Surf and Rescue: George Freeth and the Birth of California Beach Culture

Univ. of Illinois. Jun. 2022. 248p. ISBN 9780252086526. pap. $24.95. SPORTS
Now that beach property is the ne plus ultra of luxury, it’s easy to forget that American waterfronts were once undesirable, neglected landscapes and the ocean was considered more menacing than salubrious. In this deeply researched history, Moser (French literature, Drury Univ.; The Surfer’s Code) tells the fascinating story of an aquatic polymath whose abbreviated life was devoted to establishing lifeguards and surfers as legitimate professionals. Born on Oahu in 1883 to an Englishman and an Indigenous Hawaiian mother, George Freeth was a fixture at early U.S. bathing resorts, like Venice Beach and San Francisco’s Sutro Baths, and eked out a meager living as a performer of daredevil aquatic feats. One promotional stunt was a “fire dive” from a barnstorming airplane down into Venice lagoon while wearing a flaming, kerosene-drenched costume. Freeth was also a swim coach to Jack London and to Olympic swimming champ and “father of modern surfing” Duke Kahanamoku (paid gigs that made Freeth himself Olympics-ineligible). As a lifeguard, he pioneered open-ocean lifesaving techniques and rescued some 300 people. The quintessential athlete’s own premature death, in the 1919 influenza pandemic, is a poignant coda to Moser’s otherwise joyfully buoyant narrative.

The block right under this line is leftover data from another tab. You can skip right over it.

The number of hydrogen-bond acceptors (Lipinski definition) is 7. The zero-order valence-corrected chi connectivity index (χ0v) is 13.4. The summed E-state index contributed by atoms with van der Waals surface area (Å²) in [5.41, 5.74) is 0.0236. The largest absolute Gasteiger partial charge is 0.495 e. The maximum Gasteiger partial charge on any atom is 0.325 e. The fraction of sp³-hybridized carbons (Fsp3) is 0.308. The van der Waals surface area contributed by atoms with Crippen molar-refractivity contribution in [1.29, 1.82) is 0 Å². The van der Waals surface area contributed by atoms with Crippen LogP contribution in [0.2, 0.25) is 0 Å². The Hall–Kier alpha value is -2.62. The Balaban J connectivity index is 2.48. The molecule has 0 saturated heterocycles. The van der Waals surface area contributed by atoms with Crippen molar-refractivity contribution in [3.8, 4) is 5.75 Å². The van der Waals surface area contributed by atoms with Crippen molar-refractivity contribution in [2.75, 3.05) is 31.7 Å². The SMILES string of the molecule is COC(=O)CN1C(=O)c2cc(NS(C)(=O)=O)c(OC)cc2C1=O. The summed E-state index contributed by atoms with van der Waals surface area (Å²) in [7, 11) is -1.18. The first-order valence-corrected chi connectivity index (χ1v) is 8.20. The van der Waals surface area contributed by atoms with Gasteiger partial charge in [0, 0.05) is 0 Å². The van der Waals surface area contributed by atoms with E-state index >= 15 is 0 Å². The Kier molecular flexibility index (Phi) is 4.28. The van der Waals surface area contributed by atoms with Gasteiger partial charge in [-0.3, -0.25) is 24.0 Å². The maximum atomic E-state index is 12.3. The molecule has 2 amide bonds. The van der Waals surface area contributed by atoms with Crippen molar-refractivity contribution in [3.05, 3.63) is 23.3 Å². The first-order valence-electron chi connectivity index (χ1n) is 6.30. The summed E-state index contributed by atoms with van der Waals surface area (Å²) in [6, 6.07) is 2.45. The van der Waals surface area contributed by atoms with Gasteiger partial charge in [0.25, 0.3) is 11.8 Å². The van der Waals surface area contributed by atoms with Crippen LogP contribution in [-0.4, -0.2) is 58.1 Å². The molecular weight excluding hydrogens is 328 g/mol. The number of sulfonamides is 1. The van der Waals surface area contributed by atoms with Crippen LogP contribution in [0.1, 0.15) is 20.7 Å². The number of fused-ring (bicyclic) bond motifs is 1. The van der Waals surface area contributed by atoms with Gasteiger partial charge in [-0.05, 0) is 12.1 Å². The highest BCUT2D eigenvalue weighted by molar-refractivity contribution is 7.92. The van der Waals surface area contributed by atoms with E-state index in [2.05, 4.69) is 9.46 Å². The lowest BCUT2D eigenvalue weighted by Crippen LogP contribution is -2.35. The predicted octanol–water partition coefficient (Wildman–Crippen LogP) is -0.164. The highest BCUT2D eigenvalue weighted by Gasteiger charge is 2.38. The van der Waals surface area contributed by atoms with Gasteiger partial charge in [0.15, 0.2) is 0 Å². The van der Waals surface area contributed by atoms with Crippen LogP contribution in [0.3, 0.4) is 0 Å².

VERDICT A valuable and absorbing biography, starring a forgotten founder of California beach culture.
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